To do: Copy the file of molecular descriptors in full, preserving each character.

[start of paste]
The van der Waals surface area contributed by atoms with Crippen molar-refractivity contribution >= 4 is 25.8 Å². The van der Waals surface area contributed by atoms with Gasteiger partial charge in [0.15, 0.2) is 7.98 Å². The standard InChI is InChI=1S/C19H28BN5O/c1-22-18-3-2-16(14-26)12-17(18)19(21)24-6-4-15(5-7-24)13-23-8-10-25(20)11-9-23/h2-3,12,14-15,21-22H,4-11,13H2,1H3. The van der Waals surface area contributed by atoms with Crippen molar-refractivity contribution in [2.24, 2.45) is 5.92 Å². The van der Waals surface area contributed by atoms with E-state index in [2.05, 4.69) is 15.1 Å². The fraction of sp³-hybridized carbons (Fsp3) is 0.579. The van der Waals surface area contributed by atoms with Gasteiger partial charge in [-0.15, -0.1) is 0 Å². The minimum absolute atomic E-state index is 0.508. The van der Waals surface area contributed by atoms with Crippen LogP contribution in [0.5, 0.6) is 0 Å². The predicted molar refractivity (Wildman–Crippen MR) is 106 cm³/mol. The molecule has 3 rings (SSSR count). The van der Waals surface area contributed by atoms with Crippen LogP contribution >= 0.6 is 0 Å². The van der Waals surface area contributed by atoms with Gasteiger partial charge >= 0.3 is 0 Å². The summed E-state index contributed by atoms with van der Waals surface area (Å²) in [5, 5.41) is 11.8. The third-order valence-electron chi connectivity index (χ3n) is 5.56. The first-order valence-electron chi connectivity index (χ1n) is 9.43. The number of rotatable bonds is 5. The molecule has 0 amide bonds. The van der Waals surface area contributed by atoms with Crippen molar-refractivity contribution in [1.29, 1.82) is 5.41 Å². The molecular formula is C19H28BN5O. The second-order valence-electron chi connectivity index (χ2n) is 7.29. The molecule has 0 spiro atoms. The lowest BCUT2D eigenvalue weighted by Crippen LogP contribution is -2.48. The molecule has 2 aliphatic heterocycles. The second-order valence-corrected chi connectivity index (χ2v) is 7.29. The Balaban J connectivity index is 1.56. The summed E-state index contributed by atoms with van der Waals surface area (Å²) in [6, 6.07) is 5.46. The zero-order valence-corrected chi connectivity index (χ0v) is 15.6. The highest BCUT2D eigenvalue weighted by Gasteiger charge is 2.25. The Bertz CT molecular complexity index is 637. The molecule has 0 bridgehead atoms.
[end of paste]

The van der Waals surface area contributed by atoms with Crippen molar-refractivity contribution >= 4 is 25.8 Å². The van der Waals surface area contributed by atoms with Gasteiger partial charge in [0.15, 0.2) is 7.98 Å². The standard InChI is InChI=1S/C19H28BN5O/c1-22-18-3-2-16(14-26)12-17(18)19(21)24-6-4-15(5-7-24)13-23-8-10-25(20)11-9-23/h2-3,12,14-15,21-22H,4-11,13H2,1H3. The van der Waals surface area contributed by atoms with Crippen molar-refractivity contribution in [2.24, 2.45) is 5.92 Å². The van der Waals surface area contributed by atoms with E-state index in [2.05, 4.69) is 15.1 Å². The fraction of sp³-hybridized carbons (Fsp3) is 0.579. The van der Waals surface area contributed by atoms with Gasteiger partial charge in [-0.15, -0.1) is 0 Å². The minimum absolute atomic E-state index is 0.508. The van der Waals surface area contributed by atoms with Crippen LogP contribution in [0.5, 0.6) is 0 Å². The predicted molar refractivity (Wildman–Crippen MR) is 106 cm³/mol. The molecule has 3 rings (SSSR count). The van der Waals surface area contributed by atoms with Crippen LogP contribution >= 0.6 is 0 Å². The van der Waals surface area contributed by atoms with Gasteiger partial charge >= 0.3 is 0 Å². The summed E-state index contributed by atoms with van der Waals surface area (Å²) in [5, 5.41) is 11.8. The third-order valence-electron chi connectivity index (χ3n) is 5.56. The first-order valence-electron chi connectivity index (χ1n) is 9.43. The number of rotatable bonds is 5. The molecule has 0 amide bonds. The van der Waals surface area contributed by atoms with Crippen molar-refractivity contribution in [1.29, 1.82) is 5.41 Å². The molecular formula is C19H28BN5O. The second-order valence-electron chi connectivity index (χ2n) is 7.29. The molecule has 0 spiro atoms. The lowest BCUT2D eigenvalue weighted by Crippen LogP contribution is -2.48. The molecule has 2 aliphatic heterocycles. The second-order valence-corrected chi connectivity index (χ2v) is 7.29. The Balaban J connectivity index is 1.56. The summed E-state index contributed by atoms with van der Waals surface area (Å²) in [6, 6.07) is 5.46. The zero-order valence-corrected chi connectivity index (χ0v) is 15.6. The highest BCUT2D eigenvalue weighted by Gasteiger charge is 2.25. The Bertz CT molecular complexity index is 637. The molecule has 0 bridgehead atoms.